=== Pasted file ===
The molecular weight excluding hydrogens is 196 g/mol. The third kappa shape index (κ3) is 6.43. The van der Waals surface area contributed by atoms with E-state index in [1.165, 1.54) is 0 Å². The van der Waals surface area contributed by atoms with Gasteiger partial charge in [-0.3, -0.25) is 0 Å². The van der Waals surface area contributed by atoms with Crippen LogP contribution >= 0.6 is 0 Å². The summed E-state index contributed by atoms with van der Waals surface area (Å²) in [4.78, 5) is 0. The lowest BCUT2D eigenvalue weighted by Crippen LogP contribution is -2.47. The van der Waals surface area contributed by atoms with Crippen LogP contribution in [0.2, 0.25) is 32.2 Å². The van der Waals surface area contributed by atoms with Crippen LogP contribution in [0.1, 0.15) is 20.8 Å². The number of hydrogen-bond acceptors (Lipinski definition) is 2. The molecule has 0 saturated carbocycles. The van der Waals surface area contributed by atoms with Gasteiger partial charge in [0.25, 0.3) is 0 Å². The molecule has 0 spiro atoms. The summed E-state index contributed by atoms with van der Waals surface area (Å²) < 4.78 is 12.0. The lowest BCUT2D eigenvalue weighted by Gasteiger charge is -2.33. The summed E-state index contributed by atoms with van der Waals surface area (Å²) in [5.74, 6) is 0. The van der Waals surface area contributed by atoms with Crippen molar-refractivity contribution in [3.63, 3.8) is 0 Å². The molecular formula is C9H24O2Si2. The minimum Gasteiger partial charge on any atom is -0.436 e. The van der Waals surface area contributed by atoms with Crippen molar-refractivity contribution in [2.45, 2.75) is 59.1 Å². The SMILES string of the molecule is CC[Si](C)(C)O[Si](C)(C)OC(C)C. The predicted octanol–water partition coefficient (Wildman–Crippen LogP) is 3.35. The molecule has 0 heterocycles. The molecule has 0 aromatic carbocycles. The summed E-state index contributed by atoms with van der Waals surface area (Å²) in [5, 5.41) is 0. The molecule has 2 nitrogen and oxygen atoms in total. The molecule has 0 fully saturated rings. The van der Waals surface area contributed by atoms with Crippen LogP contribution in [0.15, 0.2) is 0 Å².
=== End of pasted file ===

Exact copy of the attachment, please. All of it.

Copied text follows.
The molecular weight excluding hydrogens is 196 g/mol. The third kappa shape index (κ3) is 6.43. The van der Waals surface area contributed by atoms with E-state index in [1.165, 1.54) is 0 Å². The van der Waals surface area contributed by atoms with Gasteiger partial charge in [-0.3, -0.25) is 0 Å². The van der Waals surface area contributed by atoms with Crippen LogP contribution >= 0.6 is 0 Å². The summed E-state index contributed by atoms with van der Waals surface area (Å²) in [4.78, 5) is 0. The lowest BCUT2D eigenvalue weighted by Crippen LogP contribution is -2.47. The van der Waals surface area contributed by atoms with Crippen LogP contribution in [0.2, 0.25) is 32.2 Å². The van der Waals surface area contributed by atoms with Crippen LogP contribution in [0.1, 0.15) is 20.8 Å². The number of hydrogen-bond acceptors (Lipinski definition) is 2. The molecule has 0 saturated carbocycles. The van der Waals surface area contributed by atoms with Gasteiger partial charge in [0.25, 0.3) is 0 Å². The molecule has 0 spiro atoms. The summed E-state index contributed by atoms with van der Waals surface area (Å²) < 4.78 is 12.0. The lowest BCUT2D eigenvalue weighted by Gasteiger charge is -2.33. The summed E-state index contributed by atoms with van der Waals surface area (Å²) in [5.74, 6) is 0. The van der Waals surface area contributed by atoms with Crippen molar-refractivity contribution in [3.63, 3.8) is 0 Å². The molecular formula is C9H24O2Si2. The minimum Gasteiger partial charge on any atom is -0.436 e. The van der Waals surface area contributed by atoms with Crippen molar-refractivity contribution in [2.45, 2.75) is 59.1 Å². The SMILES string of the molecule is CC[Si](C)(C)O[Si](C)(C)OC(C)C. The predicted octanol–water partition coefficient (Wildman–Crippen LogP) is 3.35. The molecule has 0 heterocycles. The molecule has 0 aromatic carbocycles. The summed E-state index contributed by atoms with van der Waals surface area (Å²) in [5, 5.41) is 0. The molecule has 2 nitrogen and oxygen atoms in total. The molecule has 0 fully saturated rings. The van der Waals surface area contributed by atoms with Crippen LogP contribution in [0.15, 0.2) is 0 Å².